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Evil: The Worst Story ever Told?

“Ironically, the criminals I see evaluate and justify their own violence-the torture and hostage taking and human sacrifices they commit-by means of exactly the same kinds of moral value judgments that our legal system uses: “the bitch deserved it”” or “the son of a bitch deserved it.””

This sentence is from Preventing Violence, a book by James Gilligan, an American psychiatrist who acted as Director of Mental Health Services for the Massachusetts Prison system.

Gilligan argues that people become violent because they perceive that the only recourse to rid themselves of deep feelings of shame is to hurt others to gain respect. He suggests that we ought to take a preventive medicine and public health approach to violence.  We should seek to prevent violence by attacking its root causes through initiating social and economic change.

We make the ex post facto rationalization that since a person committed an act that we do not condone; the person deserves punishment because of our initial moral intuition that they are evil.

However, evil is not an “objective thing that actually exist[s] independently of our subjective feelings and thoughts, rather than a word we all too often use to rationalize, justify, and conceal, from ourselves and others, our own violence toward those we hate and wish to punish.”

Gilligan continues to say “Once we have labeled someone as evil there is often no limit to the cruelty and violence we can feel justified in administrating to them.” In fact, the United States criminal justice system has been condemned by the United Nations Committee against Torture due to the practices of capital punishment, long-term solitary confinement and stun-gun usage.

Rather than focusing on punishment (revenge?) of(on) those who commit crimes, Gilligan and many of his colleagues suggest that we focus on primary prevention of violence. To clarify, primary prevention of disease includes insuring a sanitary water supply and waste disposure as well as raising people above the poverty line. Primary prevention has been shown to many times more effective against certain infectious diseases than tertiary prevention or treatment. Tertiary prevention occurs when someone has already become sick (or violent).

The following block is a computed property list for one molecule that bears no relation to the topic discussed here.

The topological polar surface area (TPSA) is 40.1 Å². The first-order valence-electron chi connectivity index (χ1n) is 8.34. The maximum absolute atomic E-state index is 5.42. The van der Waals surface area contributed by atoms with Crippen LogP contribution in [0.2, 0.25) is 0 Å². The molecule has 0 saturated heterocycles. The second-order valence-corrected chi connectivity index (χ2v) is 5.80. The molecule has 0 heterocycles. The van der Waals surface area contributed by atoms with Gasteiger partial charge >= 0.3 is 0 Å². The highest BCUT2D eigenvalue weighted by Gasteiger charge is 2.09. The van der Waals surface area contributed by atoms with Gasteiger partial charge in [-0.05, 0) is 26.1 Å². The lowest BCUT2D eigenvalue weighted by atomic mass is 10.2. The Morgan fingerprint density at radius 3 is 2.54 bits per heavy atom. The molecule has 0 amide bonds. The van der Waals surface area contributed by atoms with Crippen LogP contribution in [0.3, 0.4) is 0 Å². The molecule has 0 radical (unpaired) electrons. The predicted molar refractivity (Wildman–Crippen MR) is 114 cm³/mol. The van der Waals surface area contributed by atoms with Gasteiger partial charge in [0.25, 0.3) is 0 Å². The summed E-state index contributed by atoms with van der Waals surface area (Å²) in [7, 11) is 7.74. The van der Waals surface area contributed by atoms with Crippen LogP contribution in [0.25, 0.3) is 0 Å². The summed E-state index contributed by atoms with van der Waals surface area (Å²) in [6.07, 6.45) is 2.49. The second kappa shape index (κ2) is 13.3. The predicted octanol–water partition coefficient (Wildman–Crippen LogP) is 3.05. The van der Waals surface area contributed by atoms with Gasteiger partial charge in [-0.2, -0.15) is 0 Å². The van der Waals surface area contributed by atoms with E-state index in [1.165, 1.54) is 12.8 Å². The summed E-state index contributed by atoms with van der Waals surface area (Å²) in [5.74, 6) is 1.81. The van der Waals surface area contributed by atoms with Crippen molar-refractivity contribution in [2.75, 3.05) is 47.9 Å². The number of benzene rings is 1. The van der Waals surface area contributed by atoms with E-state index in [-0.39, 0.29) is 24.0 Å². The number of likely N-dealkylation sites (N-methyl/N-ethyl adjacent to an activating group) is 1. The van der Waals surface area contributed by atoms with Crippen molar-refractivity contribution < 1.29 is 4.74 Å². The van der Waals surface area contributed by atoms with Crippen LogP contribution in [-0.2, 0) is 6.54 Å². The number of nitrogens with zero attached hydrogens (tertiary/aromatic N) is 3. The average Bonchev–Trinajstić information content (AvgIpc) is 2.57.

Primary prevention of violence can take the form of remedying the inequities between the socioeconomic classes that can be a source of both continual shame (scarcity, discrimination, etc) and the apathy that can lead a person to commit violence for the perceived lack of other avenues. Violence is ingrained in our society in many ways such as in our concepts of masculinity and heroism. Can we change that unfortunate "fact"?

The moral intuition of “evil” is an example of our use of “make-sense epistemology.”According to Haidt, “a correct understanding of the intuitive basis of moral judgment may [] be useful in helping decision makers avoid mistakes and in helping educators design programs (and environments) to improve the quality of moral judgment and behavior.” If we recognize our biases then we can try to account for them rather than just rationalizing our pre-made “moral intuition”. If we ask questions such as “What made the person act this way? What could we improve to avoid this scenario?” If we recognize the social problems that cause violence and if we decide to value peace, we can work to create it. That’s a lot of ifs…

I’m thinking of writing my paper on this topic and writing my thoughts out helped me see what the paper might be like, so thank you forum and classmates!



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